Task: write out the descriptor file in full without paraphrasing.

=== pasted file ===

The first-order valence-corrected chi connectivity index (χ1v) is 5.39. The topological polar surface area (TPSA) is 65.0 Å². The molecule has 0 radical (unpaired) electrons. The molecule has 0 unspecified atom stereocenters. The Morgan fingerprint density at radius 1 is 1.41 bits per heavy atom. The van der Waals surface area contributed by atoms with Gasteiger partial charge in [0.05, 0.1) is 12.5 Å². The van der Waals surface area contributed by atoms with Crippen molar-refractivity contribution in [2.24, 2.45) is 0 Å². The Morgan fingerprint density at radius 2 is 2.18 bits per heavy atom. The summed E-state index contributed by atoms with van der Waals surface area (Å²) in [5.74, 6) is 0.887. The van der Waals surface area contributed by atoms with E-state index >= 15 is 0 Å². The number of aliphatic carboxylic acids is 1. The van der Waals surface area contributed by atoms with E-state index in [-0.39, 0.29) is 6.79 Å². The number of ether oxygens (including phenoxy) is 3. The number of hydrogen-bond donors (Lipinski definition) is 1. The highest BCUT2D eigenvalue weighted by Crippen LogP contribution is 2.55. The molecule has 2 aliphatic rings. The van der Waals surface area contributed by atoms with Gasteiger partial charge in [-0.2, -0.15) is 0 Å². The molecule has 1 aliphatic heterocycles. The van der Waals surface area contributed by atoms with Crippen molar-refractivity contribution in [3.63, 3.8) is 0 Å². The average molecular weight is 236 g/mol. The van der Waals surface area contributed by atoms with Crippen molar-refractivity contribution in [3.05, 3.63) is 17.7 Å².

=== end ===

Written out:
The first-order valence-corrected chi connectivity index (χ1v) is 5.39. The topological polar surface area (TPSA) is 65.0 Å². The molecule has 0 radical (unpaired) electrons. The molecule has 0 unspecified atom stereocenters. The Morgan fingerprint density at radius 1 is 1.41 bits per heavy atom. The van der Waals surface area contributed by atoms with Gasteiger partial charge in [0.05, 0.1) is 12.5 Å². The van der Waals surface area contributed by atoms with Crippen molar-refractivity contribution in [2.24, 2.45) is 0 Å². The Morgan fingerprint density at radius 2 is 2.18 bits per heavy atom. The summed E-state index contributed by atoms with van der Waals surface area (Å²) in [5.74, 6) is 0.887. The van der Waals surface area contributed by atoms with E-state index >= 15 is 0 Å². The number of aliphatic carboxylic acids is 1. The van der Waals surface area contributed by atoms with E-state index in [-0.39, 0.29) is 6.79 Å². The number of ether oxygens (including phenoxy) is 3. The number of hydrogen-bond donors (Lipinski definition) is 1. The highest BCUT2D eigenvalue weighted by Crippen LogP contribution is 2.55. The molecule has 2 aliphatic rings. The van der Waals surface area contributed by atoms with Gasteiger partial charge in [-0.2, -0.15) is 0 Å². The molecule has 1 aliphatic heterocycles. The van der Waals surface area contributed by atoms with Crippen molar-refractivity contribution in [3.63, 3.8) is 0 Å². The average molecular weight is 236 g/mol. The van der Waals surface area contributed by atoms with Crippen molar-refractivity contribution in [3.05, 3.63) is 17.7 Å².